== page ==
The history of the Pasha watch saga began over forty years before the Pasha de Cartier ascended to cross-generational prominence.
A watch dating back to 1943 and extracted from the archives was the source of inspiration for the Pasha de Cartier, known for its powerful lines, protective gold grid over the crystal, Art Deco-style Arabic numerals, crown cover and clous carré. The name and style paid homage to Thami El Glaoui, the Pasha of Marrakesh – a lover of fine watchmaking and lifelong patron of Louis Cartier.
The iconic Pasha de Cartier 38 launched in 1985. The horological masterpiece is recognisable for its generous diameter, chained crown and luminous charm in yellow gold that helped it quickly become a heritage piece. The extroverted design complemented the hedonistic spirit of the era.
In time, women clamoured to adopt the style from men, attracted to the power it exudes. Soon, the watch found its way to the cover of women’s magazines, a popular choice among fashion editors appreciative of the highly contemporary and ultra-visible design. As women make strides forward, they want it to be known: the Pasha de Cartier became a powerful signature and symbol of success that expresses liberation and accomplishment.
These are some of the reasons why this timepiece has been an icon since its creation. With so much demand, the timepiece has inspired a myriad of Cartier variations. In 1995, the Pasha C became the first steel watch from Cartier until 1998, when the Pasha 32 took a different turn with an undeniably feminine façade. In 2005, the world saw the premiere of the Pasha 42 offered titanic dimensions. Later in 2009, Miss Pasha presented a 27mm mini version bursting with joy and colour.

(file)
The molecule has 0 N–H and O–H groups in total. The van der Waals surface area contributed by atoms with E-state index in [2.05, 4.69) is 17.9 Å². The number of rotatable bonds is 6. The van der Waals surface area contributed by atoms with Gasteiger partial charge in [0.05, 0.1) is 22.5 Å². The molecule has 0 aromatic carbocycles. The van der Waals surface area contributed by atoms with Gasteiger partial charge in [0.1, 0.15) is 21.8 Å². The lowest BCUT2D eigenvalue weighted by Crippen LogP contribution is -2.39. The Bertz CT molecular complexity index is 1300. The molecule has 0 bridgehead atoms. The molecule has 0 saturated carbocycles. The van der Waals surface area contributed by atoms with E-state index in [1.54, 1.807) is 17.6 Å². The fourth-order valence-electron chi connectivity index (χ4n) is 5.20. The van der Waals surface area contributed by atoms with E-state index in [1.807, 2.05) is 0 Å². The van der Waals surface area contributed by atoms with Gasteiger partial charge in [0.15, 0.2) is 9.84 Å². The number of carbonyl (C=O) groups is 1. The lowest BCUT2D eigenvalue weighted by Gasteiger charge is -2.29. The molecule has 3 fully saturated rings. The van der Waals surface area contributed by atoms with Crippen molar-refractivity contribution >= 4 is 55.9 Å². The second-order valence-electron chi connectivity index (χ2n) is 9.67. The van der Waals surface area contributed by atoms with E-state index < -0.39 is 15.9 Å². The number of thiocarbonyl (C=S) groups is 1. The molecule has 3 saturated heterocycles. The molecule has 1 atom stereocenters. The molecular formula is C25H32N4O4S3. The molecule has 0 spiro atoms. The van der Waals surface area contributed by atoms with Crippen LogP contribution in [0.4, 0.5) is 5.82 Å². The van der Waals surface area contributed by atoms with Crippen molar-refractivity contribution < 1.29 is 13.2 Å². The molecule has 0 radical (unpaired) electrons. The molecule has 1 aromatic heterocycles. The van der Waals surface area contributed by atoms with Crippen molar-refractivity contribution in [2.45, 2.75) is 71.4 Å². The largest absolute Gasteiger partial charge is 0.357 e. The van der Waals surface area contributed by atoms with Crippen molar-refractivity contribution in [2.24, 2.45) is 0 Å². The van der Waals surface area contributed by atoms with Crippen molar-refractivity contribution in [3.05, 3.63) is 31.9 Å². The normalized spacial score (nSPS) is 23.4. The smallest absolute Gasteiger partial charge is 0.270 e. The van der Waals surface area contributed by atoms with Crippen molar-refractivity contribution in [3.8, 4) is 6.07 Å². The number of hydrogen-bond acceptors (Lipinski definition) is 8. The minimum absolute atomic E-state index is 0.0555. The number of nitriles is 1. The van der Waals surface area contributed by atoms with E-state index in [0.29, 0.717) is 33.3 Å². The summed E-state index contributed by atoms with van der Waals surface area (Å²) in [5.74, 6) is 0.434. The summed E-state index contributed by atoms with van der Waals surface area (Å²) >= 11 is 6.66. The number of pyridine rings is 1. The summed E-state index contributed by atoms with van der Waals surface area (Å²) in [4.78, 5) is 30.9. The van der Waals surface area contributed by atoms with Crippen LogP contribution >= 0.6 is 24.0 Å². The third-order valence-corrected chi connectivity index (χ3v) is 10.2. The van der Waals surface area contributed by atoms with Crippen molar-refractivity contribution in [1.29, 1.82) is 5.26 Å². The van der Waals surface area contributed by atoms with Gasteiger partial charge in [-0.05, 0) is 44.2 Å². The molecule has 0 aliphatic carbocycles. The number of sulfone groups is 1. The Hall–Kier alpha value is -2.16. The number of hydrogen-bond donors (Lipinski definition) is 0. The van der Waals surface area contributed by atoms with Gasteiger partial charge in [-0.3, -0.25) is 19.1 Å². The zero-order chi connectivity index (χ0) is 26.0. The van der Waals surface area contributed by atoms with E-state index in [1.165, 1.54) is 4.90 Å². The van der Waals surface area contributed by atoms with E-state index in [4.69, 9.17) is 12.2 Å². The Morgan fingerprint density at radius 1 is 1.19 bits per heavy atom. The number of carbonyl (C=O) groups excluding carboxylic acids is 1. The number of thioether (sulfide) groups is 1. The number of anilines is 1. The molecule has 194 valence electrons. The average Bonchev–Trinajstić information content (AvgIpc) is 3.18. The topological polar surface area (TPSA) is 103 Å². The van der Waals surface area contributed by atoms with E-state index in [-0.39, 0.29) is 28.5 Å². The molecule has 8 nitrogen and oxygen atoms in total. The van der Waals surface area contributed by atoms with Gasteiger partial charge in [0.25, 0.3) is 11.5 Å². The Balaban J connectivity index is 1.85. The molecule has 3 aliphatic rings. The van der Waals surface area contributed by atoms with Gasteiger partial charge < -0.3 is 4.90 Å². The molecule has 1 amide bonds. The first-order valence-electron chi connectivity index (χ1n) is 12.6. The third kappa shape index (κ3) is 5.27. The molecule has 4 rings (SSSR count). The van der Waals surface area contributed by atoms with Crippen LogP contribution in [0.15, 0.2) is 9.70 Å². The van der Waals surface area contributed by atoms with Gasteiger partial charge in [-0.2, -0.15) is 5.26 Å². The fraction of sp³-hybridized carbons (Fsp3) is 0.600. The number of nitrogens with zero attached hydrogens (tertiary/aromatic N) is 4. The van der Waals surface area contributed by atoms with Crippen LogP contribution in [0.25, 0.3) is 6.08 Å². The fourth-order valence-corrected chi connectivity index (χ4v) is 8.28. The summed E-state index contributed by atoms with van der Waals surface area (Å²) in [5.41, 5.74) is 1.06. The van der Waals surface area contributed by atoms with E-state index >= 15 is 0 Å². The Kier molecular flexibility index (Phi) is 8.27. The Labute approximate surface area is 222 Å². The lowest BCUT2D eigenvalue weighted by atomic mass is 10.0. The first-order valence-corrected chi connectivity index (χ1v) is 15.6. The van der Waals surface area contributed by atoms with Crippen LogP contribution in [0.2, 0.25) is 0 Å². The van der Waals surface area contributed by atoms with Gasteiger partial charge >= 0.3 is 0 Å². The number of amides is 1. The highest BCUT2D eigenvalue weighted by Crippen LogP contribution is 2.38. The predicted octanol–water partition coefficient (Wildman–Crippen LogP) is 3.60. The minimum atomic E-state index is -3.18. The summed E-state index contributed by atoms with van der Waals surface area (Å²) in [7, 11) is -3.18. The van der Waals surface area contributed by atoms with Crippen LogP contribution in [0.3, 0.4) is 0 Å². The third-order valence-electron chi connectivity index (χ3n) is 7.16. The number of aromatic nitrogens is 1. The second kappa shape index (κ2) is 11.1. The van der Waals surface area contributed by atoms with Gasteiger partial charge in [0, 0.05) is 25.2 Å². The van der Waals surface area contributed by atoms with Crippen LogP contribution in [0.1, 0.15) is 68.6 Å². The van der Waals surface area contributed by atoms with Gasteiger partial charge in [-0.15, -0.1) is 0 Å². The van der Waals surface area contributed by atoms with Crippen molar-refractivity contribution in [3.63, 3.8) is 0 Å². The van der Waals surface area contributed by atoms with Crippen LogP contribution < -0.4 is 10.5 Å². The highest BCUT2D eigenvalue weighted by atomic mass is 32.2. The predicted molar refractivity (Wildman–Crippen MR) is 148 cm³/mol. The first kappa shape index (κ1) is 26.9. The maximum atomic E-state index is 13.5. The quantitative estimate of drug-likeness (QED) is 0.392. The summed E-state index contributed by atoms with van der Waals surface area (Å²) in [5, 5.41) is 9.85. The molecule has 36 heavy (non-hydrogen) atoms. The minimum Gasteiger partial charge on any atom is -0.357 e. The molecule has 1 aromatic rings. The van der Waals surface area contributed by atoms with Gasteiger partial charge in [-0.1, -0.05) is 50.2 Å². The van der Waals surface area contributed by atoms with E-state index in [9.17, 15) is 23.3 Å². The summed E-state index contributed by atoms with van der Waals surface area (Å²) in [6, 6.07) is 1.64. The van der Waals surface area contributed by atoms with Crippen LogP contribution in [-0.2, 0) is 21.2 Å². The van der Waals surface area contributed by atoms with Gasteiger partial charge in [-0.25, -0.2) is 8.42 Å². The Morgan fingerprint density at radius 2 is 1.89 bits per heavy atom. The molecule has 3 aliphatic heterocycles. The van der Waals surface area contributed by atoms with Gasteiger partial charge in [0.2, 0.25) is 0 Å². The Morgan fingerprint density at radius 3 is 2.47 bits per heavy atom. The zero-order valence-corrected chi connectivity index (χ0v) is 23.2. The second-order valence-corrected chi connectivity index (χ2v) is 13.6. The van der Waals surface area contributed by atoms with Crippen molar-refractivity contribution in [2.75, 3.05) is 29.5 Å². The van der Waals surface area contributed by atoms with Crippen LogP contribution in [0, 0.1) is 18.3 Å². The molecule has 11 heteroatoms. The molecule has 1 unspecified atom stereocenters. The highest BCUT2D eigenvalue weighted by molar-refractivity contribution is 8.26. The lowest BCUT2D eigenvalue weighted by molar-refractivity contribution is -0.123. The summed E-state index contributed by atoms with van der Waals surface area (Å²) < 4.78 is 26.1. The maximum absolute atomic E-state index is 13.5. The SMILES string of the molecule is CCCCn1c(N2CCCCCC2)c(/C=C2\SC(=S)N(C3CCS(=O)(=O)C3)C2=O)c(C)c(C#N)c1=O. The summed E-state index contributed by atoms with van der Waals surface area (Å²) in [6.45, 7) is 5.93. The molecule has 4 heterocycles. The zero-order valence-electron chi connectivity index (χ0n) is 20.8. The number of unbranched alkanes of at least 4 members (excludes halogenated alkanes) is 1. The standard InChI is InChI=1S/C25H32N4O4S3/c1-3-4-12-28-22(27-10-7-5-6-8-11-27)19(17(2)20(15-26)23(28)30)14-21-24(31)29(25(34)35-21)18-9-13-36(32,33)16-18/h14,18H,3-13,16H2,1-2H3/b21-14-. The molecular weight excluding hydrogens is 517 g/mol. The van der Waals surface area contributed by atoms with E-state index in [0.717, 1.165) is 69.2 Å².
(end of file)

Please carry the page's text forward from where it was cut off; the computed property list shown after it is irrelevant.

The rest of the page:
With so much style, character and energy, the Pasha watch has always appealed to big thinkers. Today, Pasha de Cartier resonates with a new generation of strong singular individuals redefining success in their unique way.
The 2020 Pasha de Cartier
In 2020, the maison breathed new life into the Pasha de Cartier, retaining the old charm of non-conform design while infusing a new spirit of modernity. The square within a circle remains, framed with four Arabic numerals, four Clous de Paris and a chained crown cover.
The new timepiece is available in two sizes, 41mm with the date and 35mm without the feature. While both variations are available in steel, yellow, and pink gold versions are available for the large and small models, respectively.
With a delicate chain linked to the case, the crown cover removes to expose the winding crown. The crown is set with the choice of a blue spinel or sapphire, adding preciousness to the heirloom-worthy masterpiece. For an added touch of personalisation, the new watch makes room for a hidden engraving. Just below the crown cover, initials may proclaim ownership and eventually add history to the timepiece.
The new model runs on Cartier calibre 1847MC, designed and manufactured in-house at La Chaux-de-Fonds in Switzerland. The movement is visible via a transparent case back, with a power reserve of 40 hours. It is water-resistant up to a depth of 100m and is impervious to magnetism.
Thanks to an adaptation of Cartier’s QuickSwitch system, the new watch offers wearers the ease of interchangeable straps. In the scenario of steel bracelets, this feature is enhanced with the SmartLink system, enabling the bracelet’s adjustment without the need for extra tools. The links may be added or removed through the push of a button.
Strikingly quirky, the Pasha de Cartier continues to make a bold statement and inspire awe while retaining a strong sense of identity that respects its origins. The Pasha watch saga will always be a part of the maison’s cult pieces – an ageless icon loved by both men and women alike.
For more information, visit cartier.com